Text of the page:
Centerfold: Extreme Makeover: Virtual Building Edition

Major commercial contractor Webcor Builders is paving the way to virtual building, the next generation of construction technology where every detail of a project is modeled and mapped out virtually

March 28, 2006

9 Min Read
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Here's the future of construction: Before a backhoe disturbs a single speck of dirt, a new office complex--from foundation to fixtures--has already been "built" on a server. Commercial contractor Webcor Builders is one of the first in its industry to implement virtual building technology, which improves efficiency by identifying potential trouble spots ahead of actual construction. Virtual building technology also bolsters Webcor's image as a tech-savvy company, a plus when scouting clients in Silicon Valley and the San Francisco Bay Area. But Webcor had to undertake a major expansion of its WAN, backup, SAN and e-mail archiving infrastructures to support the heftier files generated by the new technology.

"Virtual building is a huge technical initiative this year for us," says Gregg Davis, vice president and CIO for Webcor Builders, one of the leading builders in the Bay Area, with more than $1.8 billion worth of construction contracts.

The contractor uses a commercial virtual building package called Graphisoft Constructor, which it helped develop with U.K.-based Graphisoft. The tool lets builders track expenses, as well as map out everything from lighting to emergency response planning. Builders can catch any potential conflicts and costly problems before the job gets under way.

The virtual building files are information-rich. They contain 3-D objects such as an office's interior wall, including characteristics such as the gypsum board, paint, studs, insulation and tile. The files also store information on how each element relates to others. Webcor can even determine the quantity and order in which each material is applied.

But the 3-D virtual building files are about four times the size of a typical CAD file, so Webcor had to beef up its WAN and storage or risk ongoing network slowdowns, backup failures and storage overload. "It's going to continue to expand our needs for storage management and within Exchange e-mail archiving," Davis says. The company will pump about $350,000 into hardware and software for the virtual building initiative alone within the next year, including upgrades to its network and storage.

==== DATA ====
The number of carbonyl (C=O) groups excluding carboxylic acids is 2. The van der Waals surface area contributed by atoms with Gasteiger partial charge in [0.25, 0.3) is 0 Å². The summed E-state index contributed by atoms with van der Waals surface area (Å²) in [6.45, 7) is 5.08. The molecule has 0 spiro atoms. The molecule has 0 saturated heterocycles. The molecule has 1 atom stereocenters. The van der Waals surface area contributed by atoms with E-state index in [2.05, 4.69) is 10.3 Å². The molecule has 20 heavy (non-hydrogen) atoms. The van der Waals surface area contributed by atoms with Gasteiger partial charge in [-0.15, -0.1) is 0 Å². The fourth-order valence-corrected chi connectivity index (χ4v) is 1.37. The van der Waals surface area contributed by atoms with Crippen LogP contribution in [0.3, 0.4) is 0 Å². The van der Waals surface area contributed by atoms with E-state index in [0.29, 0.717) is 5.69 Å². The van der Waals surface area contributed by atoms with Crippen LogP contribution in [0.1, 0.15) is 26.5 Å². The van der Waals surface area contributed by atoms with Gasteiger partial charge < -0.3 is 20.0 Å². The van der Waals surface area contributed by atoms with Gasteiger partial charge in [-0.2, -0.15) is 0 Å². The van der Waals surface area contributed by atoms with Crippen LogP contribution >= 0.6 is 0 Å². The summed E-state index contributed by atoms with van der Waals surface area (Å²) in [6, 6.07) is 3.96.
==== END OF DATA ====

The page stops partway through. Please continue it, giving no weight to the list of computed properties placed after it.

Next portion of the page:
Room To Grow

One of Webcor's priorities was to expand its bandwidth. Some of Webcor's T1 WAN connections were straining under the load of the new virtual building files, increased backup demands, and a new VoIP system.

Backups were getting tough to schedule over the WAN because of the company's growing volume of data and its offshore development team. "Our backup window shrunk because, as we've grown, we have more and more people working around the clock," Davis says. Webcor had run backups after-hours, from 5 p.m. until 7 a.m. Pacific time, but that was no longer realistic. Backup jobs also failed due to the bandwidth constraints, and end users were experiencing painful WAN slowdowns.To address the problem, the company recently upgraded WAN connections from T1 to DS-3 in two of its key regional sites. Tape backup was no longer cutting it either, so Webcor went to disk-to-disk for its Symantec Backup Exec 10 for Windows Servers.

The headquarters and data center backbones are getting more headroom to accommodate the beefier files. Webcor soon will add 10-Gigabit connections between its HP ProCurve core switches and 1 Gbps to the desktop at its San Mateo headquarters and Hayward, Calif., data center. The move should also improve VoIP performance, which had been suffering. "Voice-over-IP was breaking up. The pipe was only so big," Davis says. He says Webcor has also added VLANs and DMZs to segregate and prioritize data so it doesn't interfere with VoIP traffic.